Canadian Film Fest Creep Nation

Canadian Film Fest Review: ‘Creep Nation’

March 20, 2019Sherry Li

Creep Nation, from writer/director John Geddes, follows a young woman (Liv Collins) who, after having an affair with her married professor in Italy, hopes to come back home and stay with her brother (Adam Seybold). However, when she books an online rental and disappears, it becomes apparent something is not right.

Geddes does a great job of creating scenes that incite discomfort and fear, but the pacing at other times occasionally drags on, sometimes creating a sense of dread, but sometimes failing to. The film picks up about halfway, which quickly takes events from intriguing to horrifying. However, it sometimes moves the story along for the sake of the plot without any other reason, such as in one scene where a bedside alarm goes off, which ultimately leads to it being thrown and hidden cameras being discovered.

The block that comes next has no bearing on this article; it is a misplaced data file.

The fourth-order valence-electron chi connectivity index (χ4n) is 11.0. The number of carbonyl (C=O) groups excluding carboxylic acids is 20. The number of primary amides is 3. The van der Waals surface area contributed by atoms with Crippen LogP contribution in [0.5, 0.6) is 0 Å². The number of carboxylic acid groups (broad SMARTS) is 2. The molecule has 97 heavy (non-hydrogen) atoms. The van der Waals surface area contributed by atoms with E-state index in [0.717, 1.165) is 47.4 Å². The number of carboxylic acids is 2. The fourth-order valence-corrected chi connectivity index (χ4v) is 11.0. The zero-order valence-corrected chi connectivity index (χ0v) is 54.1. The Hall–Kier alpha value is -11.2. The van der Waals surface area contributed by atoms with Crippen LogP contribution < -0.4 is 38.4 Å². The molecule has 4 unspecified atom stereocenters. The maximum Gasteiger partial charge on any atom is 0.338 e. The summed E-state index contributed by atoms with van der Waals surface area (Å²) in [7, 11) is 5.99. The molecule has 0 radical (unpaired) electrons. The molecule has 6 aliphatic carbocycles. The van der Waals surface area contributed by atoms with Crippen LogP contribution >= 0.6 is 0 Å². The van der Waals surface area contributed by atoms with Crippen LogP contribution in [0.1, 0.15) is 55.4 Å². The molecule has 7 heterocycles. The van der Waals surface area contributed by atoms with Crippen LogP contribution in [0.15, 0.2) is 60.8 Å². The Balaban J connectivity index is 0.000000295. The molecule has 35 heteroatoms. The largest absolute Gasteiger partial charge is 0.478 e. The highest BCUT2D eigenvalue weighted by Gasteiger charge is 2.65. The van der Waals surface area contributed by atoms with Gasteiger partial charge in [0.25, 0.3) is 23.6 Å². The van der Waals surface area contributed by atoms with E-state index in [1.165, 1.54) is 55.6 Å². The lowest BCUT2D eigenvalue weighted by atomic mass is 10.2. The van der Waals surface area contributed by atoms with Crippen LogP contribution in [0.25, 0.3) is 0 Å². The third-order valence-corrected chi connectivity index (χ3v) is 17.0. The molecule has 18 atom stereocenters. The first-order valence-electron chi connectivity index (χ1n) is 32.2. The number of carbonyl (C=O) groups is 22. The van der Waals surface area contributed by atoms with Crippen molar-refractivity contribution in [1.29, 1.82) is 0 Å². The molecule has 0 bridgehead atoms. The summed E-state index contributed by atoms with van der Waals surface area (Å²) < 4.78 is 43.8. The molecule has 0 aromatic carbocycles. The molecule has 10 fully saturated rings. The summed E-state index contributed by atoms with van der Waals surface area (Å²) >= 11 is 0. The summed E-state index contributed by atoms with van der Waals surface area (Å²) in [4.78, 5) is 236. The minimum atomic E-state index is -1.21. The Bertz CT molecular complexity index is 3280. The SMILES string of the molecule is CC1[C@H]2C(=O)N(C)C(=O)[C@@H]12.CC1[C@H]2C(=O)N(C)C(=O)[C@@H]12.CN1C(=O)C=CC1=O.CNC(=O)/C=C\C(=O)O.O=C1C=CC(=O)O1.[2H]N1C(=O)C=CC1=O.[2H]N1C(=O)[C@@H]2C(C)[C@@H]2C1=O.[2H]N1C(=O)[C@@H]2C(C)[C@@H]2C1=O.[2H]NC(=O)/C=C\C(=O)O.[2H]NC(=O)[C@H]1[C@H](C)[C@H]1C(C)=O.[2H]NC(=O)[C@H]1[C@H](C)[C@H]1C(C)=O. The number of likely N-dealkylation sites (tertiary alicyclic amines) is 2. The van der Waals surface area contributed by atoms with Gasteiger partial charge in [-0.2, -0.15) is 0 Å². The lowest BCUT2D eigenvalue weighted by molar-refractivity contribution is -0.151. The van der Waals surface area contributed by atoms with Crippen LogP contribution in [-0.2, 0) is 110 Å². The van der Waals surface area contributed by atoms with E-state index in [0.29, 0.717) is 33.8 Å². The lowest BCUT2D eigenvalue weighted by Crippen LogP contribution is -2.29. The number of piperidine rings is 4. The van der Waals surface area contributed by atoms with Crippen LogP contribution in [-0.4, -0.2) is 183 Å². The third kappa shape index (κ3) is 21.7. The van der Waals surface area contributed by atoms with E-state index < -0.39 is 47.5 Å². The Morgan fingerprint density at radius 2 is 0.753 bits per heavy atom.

Collins is reminiscent of a young Julianne Moore and her presence is quickly missed on screen once things go awry, leaving plenty more questions about her character than what was shown. Using Toronto as a backdrop, the movie paints a horror that hits close to home. Creep Nation is a tense reminder of how comfortable we have become in trusting the strangers that today's technology and apps connect us to.

Creep Nation screens Wednesday, March 20th at the Canadian Film Fest. Its runtime is 1 hr. 28 min.

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